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Brain-Waves and Altered States of Consciousness

by Dr Peter Grainger(more info)

listed in energy medicine, originally published in issue 165 - December 2009


"I think, therefore I am" – Descartes. But what does it mean to think – and what is taking place in our brain to make us who we are? It is in this 'black box' we call the brain that all our thoughts and our very essence reside. Over the years, science has discovered more about the brain and the process of thought and consciousness. Through training, we can alter our state of consciousness and improve learning, behaviour and health. At the Oakspring Clinic, the Author has been using a simplified pocket electroencephalogram (EEG), developed in the West of England, which measures brain-waves and has a specially modified method to assess altered states of consciousness in the application of health and sports performance improvement, in conjunction with hypnosis and guided imagery.

The user display screen

The Brain

The brain is a complex protoplasmic organ of an electro-chemical nature, and it is here that consciousness arises. The potential of this three pound organ of some 109 neurones is still virtually unknown. In spite of this lack of understanding of the brain, humans have exploited these amazing cells with great success and we have gleaned an understanding of our immediate surroundings, resulting in the ability to perceive the Universe almost back to the beginning of time. These cells have produced great people like Mozart, Turner, Shakespeare, Einstein, Dirac, Crick and Watson for example, as well as spiritual and political thinkers and leaders. We can see, hear, feel, smell and model worlds completely separate from reality, appreciate music, encounter religious experience, etc.

But what else are we capable of doing if we can train our brains further, perhaps with the aid of a tool such as an EEG?

One significant progression is the observed chemical and physical structural changes in the brain when it is subjected to cultural diversity. The brain adds nerve cell branches in response to training and learning, irrespective of brain age.

The Electrical Response of the Brain

The brain continually produces a complex electrical pattern which can be measured on the surface of the head using an electroencephalogram (EEG) – (much like the heart's electrical rhythms can be measured on the chest with an ECG). The EEG electrical activity frequency range is divided into five main categories:

  • Delta
  • Theta
  • Alpha
  • Beta
  • Gamma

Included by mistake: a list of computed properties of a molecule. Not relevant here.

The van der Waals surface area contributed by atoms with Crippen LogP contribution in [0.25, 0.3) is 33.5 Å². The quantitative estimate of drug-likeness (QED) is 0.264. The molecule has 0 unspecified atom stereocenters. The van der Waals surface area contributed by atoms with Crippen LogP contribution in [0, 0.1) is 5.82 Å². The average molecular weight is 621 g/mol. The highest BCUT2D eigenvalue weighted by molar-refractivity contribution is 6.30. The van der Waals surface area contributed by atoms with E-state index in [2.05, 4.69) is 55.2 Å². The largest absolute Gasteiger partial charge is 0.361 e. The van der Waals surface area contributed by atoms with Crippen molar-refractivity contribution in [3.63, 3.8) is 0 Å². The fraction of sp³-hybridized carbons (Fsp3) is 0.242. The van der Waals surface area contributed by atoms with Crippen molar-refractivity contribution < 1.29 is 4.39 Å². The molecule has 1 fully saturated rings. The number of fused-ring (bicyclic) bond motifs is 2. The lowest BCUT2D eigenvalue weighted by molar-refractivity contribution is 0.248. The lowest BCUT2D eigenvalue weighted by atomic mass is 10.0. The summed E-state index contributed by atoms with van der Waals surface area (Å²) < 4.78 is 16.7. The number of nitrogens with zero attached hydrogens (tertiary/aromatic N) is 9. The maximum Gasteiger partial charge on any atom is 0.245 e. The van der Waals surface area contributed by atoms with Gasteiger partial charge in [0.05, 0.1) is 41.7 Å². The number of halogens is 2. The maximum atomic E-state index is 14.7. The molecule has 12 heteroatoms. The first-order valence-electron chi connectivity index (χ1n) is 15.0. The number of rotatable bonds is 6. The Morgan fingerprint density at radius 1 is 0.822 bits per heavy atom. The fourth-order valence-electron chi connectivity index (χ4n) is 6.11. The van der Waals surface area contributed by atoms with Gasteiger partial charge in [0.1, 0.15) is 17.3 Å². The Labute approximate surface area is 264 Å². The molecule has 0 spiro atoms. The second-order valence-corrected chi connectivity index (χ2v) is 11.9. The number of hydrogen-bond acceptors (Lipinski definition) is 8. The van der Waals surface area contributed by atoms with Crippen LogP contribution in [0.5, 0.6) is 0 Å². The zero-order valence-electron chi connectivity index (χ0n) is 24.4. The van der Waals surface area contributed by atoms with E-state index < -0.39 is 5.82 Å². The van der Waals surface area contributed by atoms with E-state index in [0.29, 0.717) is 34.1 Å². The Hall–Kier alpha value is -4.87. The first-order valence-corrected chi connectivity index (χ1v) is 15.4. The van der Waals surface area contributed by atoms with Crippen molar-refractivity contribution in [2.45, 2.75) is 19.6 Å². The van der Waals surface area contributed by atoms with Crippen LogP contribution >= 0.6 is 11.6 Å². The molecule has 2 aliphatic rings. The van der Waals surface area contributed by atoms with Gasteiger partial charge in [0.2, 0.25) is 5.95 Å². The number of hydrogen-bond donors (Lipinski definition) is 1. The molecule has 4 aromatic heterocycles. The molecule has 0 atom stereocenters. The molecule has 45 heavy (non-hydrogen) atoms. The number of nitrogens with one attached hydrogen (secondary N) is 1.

in ascending frequency (Hz), with each range having a dominant function (a Hz is a pulse or beat per second).

Figure 1 shows an example of an EEG recording which has peaks in several of these regions – corresponding to brain activity of this type.

Figure 1 shows an example of an EEG recording which has peaks in several of these regions – corresponding to brain activity of this type.

Delta – 0.5 to 4 Hz. The brain is scanning for internal associations, altering internal and external consciousness. Delta waves are essential to the daily function of the body and regulate all aspects of physiology. There is some interesting research suggesting that high amplitude delta waves are frequent in ESP experiences and the '6th sense'. High amplitude seems related to the ability to empathize with other human beings. The delta band also includes other bio-electric signals from, for example, eye blinks, facial movements and possibly ECG, and so should be interpreted with some care.

Theta – 4 to 8 Hz. Full memory search/verbal performance, scanning for pleasure, quiet focus/extroversion/low anxiety, low neuroticism. Theta is closely related to the sleep function and to the necessary restoration of the body. During theta states, the body is actively repairing damage done while awake. Theta is essential to the immune system and the various other systems concerned with growth and duplication. The autonomic nervous system is restored and rebalanced through theta states.

Alpha – 8 to 12 Hz (Berger Rhythm). Scanning for internal/external stimulation/spiritual experiences. Alpha states appear to be closely related to passive waiting. This allows the body and the brain to enter into an energy conservation mode. While it is highly passive, the attention wanders from here to there as the immediate details of the outer world become less and less significant. This is a highly relaxed state and often occurs immediately prior to or following after a stressful event. Alpha serves an important function as the connection between the subconscious and conscious. An alpha state allows for the recollection of dreams, the remembrance of events in meditation, the recall of a creative synthesis of the solution to a daily problem, and the creation of healing images to assist the body to repair and recovery from injury.  This state is also associated with high levels of success in sports and performing arts.

Beta – 12 to 22 Hz. Associated with high state of wakefulness, high state of arousal and some drug effects.